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Mubarak falls as a million Egyptians march

11 lutego, 2011

Egyptian strongman Hosni Mubarak was forced to cede power Friday to a junta of senior military commanders after more than a million demonstrators took to the streets, culminating an 18-day uprising in the Arab world\'s most populous country.

News of the regime\'s collapse whipped rapidly across Cairo, sparking an eruption of joy and joyous chants of "We the people have overthrown the regime!"

A grim-faced and ashen Vice President Omar Suleiman announced the handover on state television after an extraordinary national outpouring of rage brought vast crowds into the streets across the country.

"President Mohammed Hosni Mubarak has decided to leave the post of president of the republic and has tasked the Supreme Council of the Armed Forces to manage the state\'s affairs," Suleiman said.

In Washington, US President Barack Obama said the people of Egypt had spoken after history moved at a "blinding pace."

The new man in the strongman\'s shoes is Field Marshal Mohammed Hussein Tantawi, chairman of the military council and a 75-year-old veteran who has always been considered a close Mubarak ally.

The statement appeared to bring an end to constitutional rule in Egypt and invest power in a group of generals representing a military that has long been the power behind the throne in the country.

Earlier, 82-year-old Mubarak flew from Cairo to his Red Sea holiday retreat at Sharm el-Sheikh, his ruling party said.

As news spread, cries of "Allahu Akbar" -- God is greatest! -- and howls of victory rang out across the capital, firecrackers exploded, dancing broke out and women ululated their joy.

"The people of Egypt have spoken -- their voices have been heard and Egypt will never be the same," Obama said.

"By stepping down, president Mubarak responded to the Egyptian peoples\' hunger for change," he said. "Egyptians have made it clear that nothing less than genuine democracy will carry the day."

Egypt\'s powerful Islamist opposition group the Muslim Brotherhood hailed Mubarak\'s resignation and thanked the army.

"We salute the great people of Egypt in their battle," Essam el-Erian, a senior Brotherhood leader and spokesman, told AFP. "We salute the army, which kept its promises."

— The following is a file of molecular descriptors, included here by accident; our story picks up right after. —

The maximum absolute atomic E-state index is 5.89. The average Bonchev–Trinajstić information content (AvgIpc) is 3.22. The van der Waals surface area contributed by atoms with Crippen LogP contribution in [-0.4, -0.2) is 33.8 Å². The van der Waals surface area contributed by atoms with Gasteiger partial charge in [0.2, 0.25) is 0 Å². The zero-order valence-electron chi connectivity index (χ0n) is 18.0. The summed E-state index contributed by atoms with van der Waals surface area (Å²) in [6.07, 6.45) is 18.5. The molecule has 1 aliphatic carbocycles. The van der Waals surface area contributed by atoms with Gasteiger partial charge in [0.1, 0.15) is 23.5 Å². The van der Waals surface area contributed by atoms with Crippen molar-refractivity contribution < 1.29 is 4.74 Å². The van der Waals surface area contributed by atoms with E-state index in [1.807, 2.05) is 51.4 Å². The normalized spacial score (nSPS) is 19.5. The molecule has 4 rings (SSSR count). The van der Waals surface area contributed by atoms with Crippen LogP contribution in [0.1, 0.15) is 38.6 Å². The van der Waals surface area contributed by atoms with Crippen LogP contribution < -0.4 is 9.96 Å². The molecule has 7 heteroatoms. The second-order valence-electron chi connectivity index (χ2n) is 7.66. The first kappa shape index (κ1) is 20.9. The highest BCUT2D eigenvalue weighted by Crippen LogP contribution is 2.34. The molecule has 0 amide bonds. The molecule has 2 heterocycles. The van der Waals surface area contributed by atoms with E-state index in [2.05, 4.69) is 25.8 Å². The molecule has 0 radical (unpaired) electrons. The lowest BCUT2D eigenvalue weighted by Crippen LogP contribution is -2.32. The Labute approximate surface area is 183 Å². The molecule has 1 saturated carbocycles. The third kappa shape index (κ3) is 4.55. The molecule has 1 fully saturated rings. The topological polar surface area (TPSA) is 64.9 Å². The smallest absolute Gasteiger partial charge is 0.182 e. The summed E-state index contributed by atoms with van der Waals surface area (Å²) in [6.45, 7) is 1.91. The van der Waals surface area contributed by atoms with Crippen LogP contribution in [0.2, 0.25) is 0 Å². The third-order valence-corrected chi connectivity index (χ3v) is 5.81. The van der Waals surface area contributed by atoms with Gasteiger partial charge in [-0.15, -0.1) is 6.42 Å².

In Tahrir Square several protesters fainted with the emotion of the moment following two weeks of protest.

"Now the Egyptians have their freedom," said Mohammed Gamal, a 21-year-old Cairo University student, one of a new generation of web-savvy young people behind the revolt.

"We broke down the wall of fear. We changed our people," he said.

The plaza has become a focal point of the revolt since it was occupied by protesters in late January. Earlier Friday it was thronged by hundreds of thousands of Egyptians who prayed and chanted abuse at Mubarak.

Outside the main presidential palace in the Heliopolis neighbourhood, protesters shouted "God is greatest!" as they hugged one another, danced and ululated. Some collapsed, overcome with emotion.

Tantawi later drove past the palace and saluted cheering crowds.

"My message to the Egyptian people is that you have gained your liberty," top opposition figure Mohamed ElBaradei said in an interview with Al-Jazeera television. "Let\'s make the best use of it and God bless you."

Arab League chief Amr Mussa, who last week joined the crowds in Tahrir Square, hailed his fellow Egyptians and the army for their "historic achievement."

Elsewhere in Cairo, gunshots, fireworks and the rhythmic car horns usually reserved for weddings were heard as Egyptians celebrated Mubarak\'s resignation.

On Thursday night, hundreds of thousands had crowded into Tahrir Square to hear a speech widely expected to be Mubarak\'s last as president.

Instead, he delegated some of his powers to his ally and Egypt\'s former intelligence supremo, Omar Suleiman, while vowing to stay in office until September and one day die in Egypt, spurning any flight into exile.

Israel, fearful the uprising might open the door to a hostile Islamist regime in Cairo, said it hoped the transition of power in Egypt would happen "smoothly," a government official told AFP.

The official stressed the need to preserve the 1979 peace treaty between Israel and Egypt, signed two years before Mubarak came to power.

The White House also called on the new authorities in Egypt to honour existing peace agreements with Israel.

Hamas hailed Mubarak\'s resignation as "the start of the victory of the Egyptian revolution" as thousands of Palestinians celebrated in the Gaza Strip and in the West Bank.

Lebanon\'s Hezbollah congratulated Egyptians on their "historic victory", as gunfire and fireworks lit up the night skies over Beirut.